My organization has been trying to give it to them. We have been providing them with our database, the Risk Report, which describes more than 3,000 entities around the world that are linked to mass destruction weapon programs or to terrorism. The information has already been used to stop exports to places like Iran’s military production organizations. We are providing the Risk Report with the help of the State Department, the Defense Department, and the Customs Service.

But while our country is trying to rally the troops abroad, and trying to encourage them to protect our security – what are we doing at home? The answer is: our industry is trying to weaken our own export controls.

The recent bill to renew the Export Administration Act would have weakened U.S. controls dramatically. It was not enacted, I am please to say, although it came close.

We all need to understand that pushing this kind of legislation, or trying dilute our export controls administratively, is something we can no longer afford to do. These front-line troops I have been talking about may be poorer than we are, and they are certainly less organized than we are, but they are not stupid. If they see us weakening our controls, they are not going to enforce theirs. If we don’t keep the faith, neither will anyone else. It is simply not possible to expect that our security will be protected by dropping controls on dangerous technology. And we cannot live in a world where the means to make weapons of mass destruction is within reach of terrorist organizations.

IV. Iraq

This brings me to my last topic: Iraq. We are about to go to war there. Why? To get rid of Iraq’s mass destruction weapon programs. But where did those programs come from? The answer is: from us – from the West. From 1985 to 1990, Iraq received more than $1.5 billion worth of licensed dual-use commodities from the United States.

Virtually every nuclear and missile site in Iraq received licensed, high-speed American computers. America’s leading electronic companies sold sensitive equipment directly to the Iraqi Atomic Energy Commission, to various sites where atomic bomb fuel was made, and to a site where A-bomb detonators were made. American companies also shipped controlled items directly to Iraq’s main missile building site, and to the Iraqi Ministry of Defense.

It is highly likely that this equipment is still in Iraq and is still being used in Iraqi weapon programs. At the end of November, in the new round of inspections, the inspectors went to a place called the Nassr State Enterprise. Nassr helped extend the range of Iraq’s SCUD missiles so they could reach Saudi Arabia, where they killed our troops in their barracks, and so they could reach Tel Aviv, where they killed Israeli civilians. Nassr also helped Iraq’s secret effort to enrich uranium. Nassr was licensed to receive $1.8 million worth of American machine tools and high-speed computers. They may still be there, as far as we know. In addition to Nassr, the inspectors visited the Al-Qaqaa site. It developed explosive lenses for nuclear weapons before the Gulf War. It too, was licensed to receive U.S. exports, which the inspectors may still be looking for.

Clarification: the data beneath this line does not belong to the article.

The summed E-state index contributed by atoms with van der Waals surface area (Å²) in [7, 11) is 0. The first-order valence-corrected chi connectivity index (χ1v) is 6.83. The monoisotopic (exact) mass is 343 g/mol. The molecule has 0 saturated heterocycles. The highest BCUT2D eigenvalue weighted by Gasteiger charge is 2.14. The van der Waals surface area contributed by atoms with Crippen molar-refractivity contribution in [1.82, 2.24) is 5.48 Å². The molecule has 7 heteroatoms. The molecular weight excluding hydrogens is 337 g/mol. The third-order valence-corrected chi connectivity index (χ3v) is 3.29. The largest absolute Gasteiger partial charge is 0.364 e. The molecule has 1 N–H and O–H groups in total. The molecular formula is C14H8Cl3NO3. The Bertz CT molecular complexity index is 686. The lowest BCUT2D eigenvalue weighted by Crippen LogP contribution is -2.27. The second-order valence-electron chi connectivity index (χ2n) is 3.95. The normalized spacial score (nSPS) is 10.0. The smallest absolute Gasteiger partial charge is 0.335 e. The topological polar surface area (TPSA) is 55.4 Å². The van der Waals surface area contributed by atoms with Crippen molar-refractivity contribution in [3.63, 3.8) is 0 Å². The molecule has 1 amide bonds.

It is no exaggeration to say that our problem with Iraq is in large measure an export control failure, that we are still trying to rectify.

These exports no doubt made money for American companies, but they also cost the lives of American troops. During the Gulf War, we sent pilots to bomb plants filled with equipment that American and other Western companies had supplied. Some of those pilots did not come back. Now we are thinking of sending troops again. Some of these troops too will not come back, and they will still be trying to remove a problem that Western industry helped create. So, when we talk about export controls, we are not just talking about money. We are talking about the lives of our soldiers.

V. Conclusion

My point is that in light of September 11, we can no longer afford to put trade above national security. For our own safety, we have to convince the rest of the world to keep the means to make weapons of mass destruction away from terrorists and the countries that support them. But we can never do that if we allow our own companies to sell these same technologies. We can’t have it both ways. If we want to protect ourselves against terrorism, and against rogue regimes like Saddam Hussein’s, we must strengthen export controls, and we must provide the leadership that the rest of the world so desperately needs.